- Masculinity in Deliverance by James Dickey The novel Deliverance by James Dickey portrays the essence of middle-aged men experiencing the mid-life crisis through which they must prove to themselves and more importantly every one else that they still possess the strength, bravery, intelligence, and charm believed to be society's ideal of "masculinity." Dickey's four main characters undertake a risky adventure to satisfy their egotistical complexes and prove to the world that they are still the strong young men their wives married.... [tags: Establishment of Masculinity in Deliverance]
1278 words (3.7 pages)
- The Novel Deliverance as a Prophecy of Man A true survivor can only depend on himself. The novel Deliverance is a story about four characters each with different views on surviving. Every man in the world can relate to one of the three secondary characters in the novel Deliverance. Men can relate to Lewis Medlock for his primitive views, Drew for his rationality, or Bobby for his lack of ability to survive. Many people say that Lewis is the man that most men want to be like, Drew is the man that most men are like, and Bobby is the man that most men fear becoming.... [tags: James Dickey Deliverance Essays]
1395 words (4 pages)
- In his essay, “Come Back to the Raft Ag’in, Ed Gentry,” Betina Entzminger argues that at the heart of James Dickey’s Deliverance lies the search for a lost masculinity in today’s world, told through the lens of the protagonist’s canoe trip. He asserts that Ed understands the societal pressures upon each gender, forces that compel us towards the stereotypes that pervade our culture. Further, Entzminger believes, “Despite the fact that Ed sees these constructions as constructions, he is unable to rise above them” (Entzminger).... [tags: James Dickey, Deliverance]
1468 words (4.2 pages)
- Power of Words “The Hospital Window” by James Dickey is an emotional poem about a son’s struggle to cope with his father’s imminent demise. This poem incorporates figurative language as well as metaphors that create a story of emotion. It evokes such true emotion by drawing the reader into the fidelity of the relationship between a son and his father faced with the reality of death. Not only death in a physical sense, but also the journey one takes to reach that point and the transcendence of faith.... [tags: Power of Words, Poetic Analysis]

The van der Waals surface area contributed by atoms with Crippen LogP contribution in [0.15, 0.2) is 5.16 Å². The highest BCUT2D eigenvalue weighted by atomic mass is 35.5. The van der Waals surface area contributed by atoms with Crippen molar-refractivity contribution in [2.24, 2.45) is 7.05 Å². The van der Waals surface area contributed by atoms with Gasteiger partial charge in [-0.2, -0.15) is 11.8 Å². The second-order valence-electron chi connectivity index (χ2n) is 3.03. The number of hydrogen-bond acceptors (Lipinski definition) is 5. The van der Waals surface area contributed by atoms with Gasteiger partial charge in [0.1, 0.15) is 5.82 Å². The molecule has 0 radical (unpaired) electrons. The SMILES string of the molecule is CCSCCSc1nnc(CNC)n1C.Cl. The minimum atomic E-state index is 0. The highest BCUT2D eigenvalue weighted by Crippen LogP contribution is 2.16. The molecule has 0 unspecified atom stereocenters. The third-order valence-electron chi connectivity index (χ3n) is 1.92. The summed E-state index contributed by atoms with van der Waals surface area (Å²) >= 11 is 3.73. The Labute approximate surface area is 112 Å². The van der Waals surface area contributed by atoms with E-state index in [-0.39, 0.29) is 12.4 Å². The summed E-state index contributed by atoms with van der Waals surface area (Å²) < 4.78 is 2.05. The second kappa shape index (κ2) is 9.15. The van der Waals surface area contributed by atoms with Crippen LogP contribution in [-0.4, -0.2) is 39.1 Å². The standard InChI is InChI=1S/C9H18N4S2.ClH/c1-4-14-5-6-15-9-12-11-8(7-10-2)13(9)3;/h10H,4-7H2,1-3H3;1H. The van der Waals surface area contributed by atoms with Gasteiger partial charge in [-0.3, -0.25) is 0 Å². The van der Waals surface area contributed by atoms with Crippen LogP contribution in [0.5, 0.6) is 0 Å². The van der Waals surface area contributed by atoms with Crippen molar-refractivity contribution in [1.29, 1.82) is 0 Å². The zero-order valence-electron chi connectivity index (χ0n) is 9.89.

835 words (2.4 pages)
- James Dickey Ah. The world- view to which an individual adheres is all- important. Who am I. Many people strictly conform to a set pattern of beliefs that limit or curtail their expression or personal growth. Many times their beliefs reflect the ideas of a community, a church, or a family. The individual blends in with the group and becomes a co-dependent function of that group. James Dickey conformed to no one. He stands apart due to his ability to intensely reveal the images burning vividly in his mind.... [tags: Literature Religion Papers]
2671 words (7.6 pages)
- James Dickey All American Poet James Dickey was an American Poet whose life has been very diverse, and in his poetry that diversity is shown. He has a lifestyle that most poets do not get to experience. He has lived in many states and countries. That gives me the reason to think that his poetry resembles this life’s diversity. James Lafayette Dickey, III was born in the town of Atlanta, Georgia on February 2, 1923. His parents were Maibelle and Eugene Dickey. He went to Ed S. Cook Elementary School and North Fulton High School as a kid, both of which are in Atlanta.... [tags: essays papers]
1738 words (5 pages)
- James Dickey vs. Tennyson James Dickey's "On the Hill Below the Lighthouse" best reminds me of the Lord Alfred Tennyson. Upon first reading Dickey's poem, a deep yearning and sentimental emotion is achieved. There is a great sense of not regret but of something that the narrator longs for. This can be seen in the last stanza of the poem. "Now that I can be sure of my sleep; The moon is held strongly within it. A woman comes true when I think her. Shade swings, and she lies against me. Let us lie in the returning light; Let us lie where your angel is walking, Coming back, coming back, going over." It is not until this last stanza that I completely feel the concept of nostalgia.... [tags: Papers]
1080 words (3.1 pages)
- Rhythmical Patterns in William Blake's Infant Sorrow
- Comparing James Dickey's Deliverance and Fog envelops the Animals
- Understanding Malaria
- Jane's Psychological Problems in Charlotte Gilman’s The Yellow Wallpaper
- Social Classes and the Strains They May Cause in The Awakening by Kate Chopin
- The Hofstra Production of Shakespeare’s Play, Love's Labor's Lost